“Have You Considered, Then What?”

Looking into the future

Much of the time young people do not think too far into the future. Perhaps it is because of the fact they are young. But what would the answer be if they were asked what they were going to do in the future?

What Then Questions

But, what would the conversation be like if a father were to ask his son if he had given any thought to his future, he might get several different answers. It quite possible he would be somewhat surprised if his son was to tell him he had it all figured out. If we were to listen in on the conversation we might hear something like this.

The father asks his son to tell him about his plans. So the son proceeded to tell him that after he graduated from high school he would go on to college. “Fine, son; what then?” Then his son stated that after he graduated from college, he’d get a well-paying job and buy a big house and a nice car. “Great, son; what then?” The boy said he’d then get married and raise a family, just like his dad. “Wonderful, son; but what then?” Well, the son figured that he’d probably work until he was old enough to retire. Excellent, son; so, what then?” Perhaps somewhat perplexed by this time by his father’s continued inquiries, the son figured he’d live out his golden years traveling and enjoying his grandchildren. “Splendid, son; have you considered what then?” Realizing the inevitable, the young man said of course he’d die! And then his father looked straight into his son’s eyes and asked one last time, “Okay, son; have you considered what then?”

Planning For The Future, Have You Considered What Then?

It is always wise to take time to plan for the future. A young couple will usually try to plan their finances so they can afford to buy a home. Most of the time, they also plan for the size of family they want and the children’s education, even going so far as to set up a savings plan, shortly after each child is born.

People make sure they have car insurance before driving their car. They also buy health insurance to cover the event of serious illness or injury and life insurance to protect the family against the loss of a loved one, particularly a bread winner. Sometimes they look far enough into the future to set up some kind to plan for retirement. All kinds of people carry day planners around with them to plan their daily schedules. It’s wise to plan!

Death Comes, Have You Considered What Then?

But in the face of all the planning we typically do, many carelessly fail to put God in their plans (Jas. 4:13-17). So, it isn’t surprising so many also fail to plan for the most important day of our existence, the day we’ll all stand before our Lord at judgment (2 Cor. 5:10). The young boy in the story above sounded as though he had his life and future well under control. But he had failed to plan for eternity which awaits everyone after this life is over. And that’s probably the way it is, to one degree or another, for most people.

Seventy, eighty, ninety or a hundred years sounds like a long time. But, it’s less than a drop in a bucket compared to eternity. To consider planning for the time we will spend in this life is wise.  But to give little thought to what lies just beyond this life is utter foolishness! Someone has said there are only two sure things in life: death and taxes. But, with death come the judgment (Heb. 9:27). Have your future plans gone as far as that ultimate day of reckoning? When you reach the point of first drawing in and then releasing that last breath of life in this physical world, have you considered what then???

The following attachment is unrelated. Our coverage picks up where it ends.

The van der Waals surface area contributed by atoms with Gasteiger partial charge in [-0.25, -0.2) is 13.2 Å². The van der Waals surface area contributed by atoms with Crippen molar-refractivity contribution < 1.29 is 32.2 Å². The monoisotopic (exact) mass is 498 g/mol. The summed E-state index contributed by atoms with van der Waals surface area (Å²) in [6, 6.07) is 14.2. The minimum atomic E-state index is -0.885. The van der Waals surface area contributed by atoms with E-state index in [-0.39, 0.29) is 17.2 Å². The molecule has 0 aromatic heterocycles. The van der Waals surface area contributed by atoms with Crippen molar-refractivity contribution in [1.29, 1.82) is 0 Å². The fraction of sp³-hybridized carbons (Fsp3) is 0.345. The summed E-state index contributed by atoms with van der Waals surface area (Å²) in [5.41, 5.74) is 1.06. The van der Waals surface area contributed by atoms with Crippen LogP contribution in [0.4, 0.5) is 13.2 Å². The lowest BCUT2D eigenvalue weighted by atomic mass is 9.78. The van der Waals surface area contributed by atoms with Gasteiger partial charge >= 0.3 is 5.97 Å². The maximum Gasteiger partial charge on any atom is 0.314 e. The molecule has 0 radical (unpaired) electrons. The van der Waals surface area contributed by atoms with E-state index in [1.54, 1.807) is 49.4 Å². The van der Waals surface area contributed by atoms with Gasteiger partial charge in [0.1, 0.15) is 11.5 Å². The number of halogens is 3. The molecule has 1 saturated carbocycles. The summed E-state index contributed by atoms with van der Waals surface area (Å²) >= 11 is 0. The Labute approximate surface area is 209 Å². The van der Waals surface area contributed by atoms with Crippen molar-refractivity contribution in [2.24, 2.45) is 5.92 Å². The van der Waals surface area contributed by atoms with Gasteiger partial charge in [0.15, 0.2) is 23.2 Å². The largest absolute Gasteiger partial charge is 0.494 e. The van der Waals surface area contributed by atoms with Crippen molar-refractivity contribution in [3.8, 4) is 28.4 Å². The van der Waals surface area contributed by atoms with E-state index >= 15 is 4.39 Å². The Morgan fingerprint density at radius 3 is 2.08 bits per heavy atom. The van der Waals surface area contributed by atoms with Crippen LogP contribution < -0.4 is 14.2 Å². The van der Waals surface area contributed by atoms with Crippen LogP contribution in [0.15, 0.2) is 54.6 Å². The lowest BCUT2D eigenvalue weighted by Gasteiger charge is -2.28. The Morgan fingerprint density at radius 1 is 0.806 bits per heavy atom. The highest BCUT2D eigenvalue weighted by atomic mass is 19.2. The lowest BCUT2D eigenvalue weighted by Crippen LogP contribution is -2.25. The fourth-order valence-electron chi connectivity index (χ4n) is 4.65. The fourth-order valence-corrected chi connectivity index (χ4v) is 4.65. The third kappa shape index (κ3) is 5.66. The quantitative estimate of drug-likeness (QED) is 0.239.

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What The World Needs Now Is Love

Love conquers all

The year was 1965. Many today are too young to remember, but it was a time upheaval in the country. The Vietnam war was raging, but very unpopular. Other forces were at work also to create a climate of unrest and even distrust. It would seem, what the world needed was love.

Hal David, in considering many of these, wrote a song entitled “What the World Needs Now Is Love.” The world is and was in need of love. And the apostle Paul give us a very good description much going on, even today, it seems those words ring just as true. While many would have us believe love is not necessary but there is not a person who does not need love and who does not need to love others.

Thoughts on Love

The story is told about a little old man who sold small boxes made of cement which, according to his claim, contained something that could mend all family hurts and broken hearts. Some laughed claiming he a shyster; however, those who purchased one of his small cement boxes for a small price found a small piece of paper inside. On the paper was written the word: LOVE. Indeed, love is the cure for family hurts and broken hearts.

Jesus wrote: “By this all men will know that you are My disciples, if you have love for one another” (John 13:35). Peter wrote, “love covers a multitude of sins” (1 Peter 4:8). These passages tell us, we must have and we must show our love.

Henry Van Dyke wrote: “Love is not getting but giving; not a wild dream of pleasure and a madness of pleasure and a madness of desire—oh, no—love is not that! It is goodness and honor, and peace and pure living–yes, love is that and is the best thing in the world, and the thing that lives the longest.”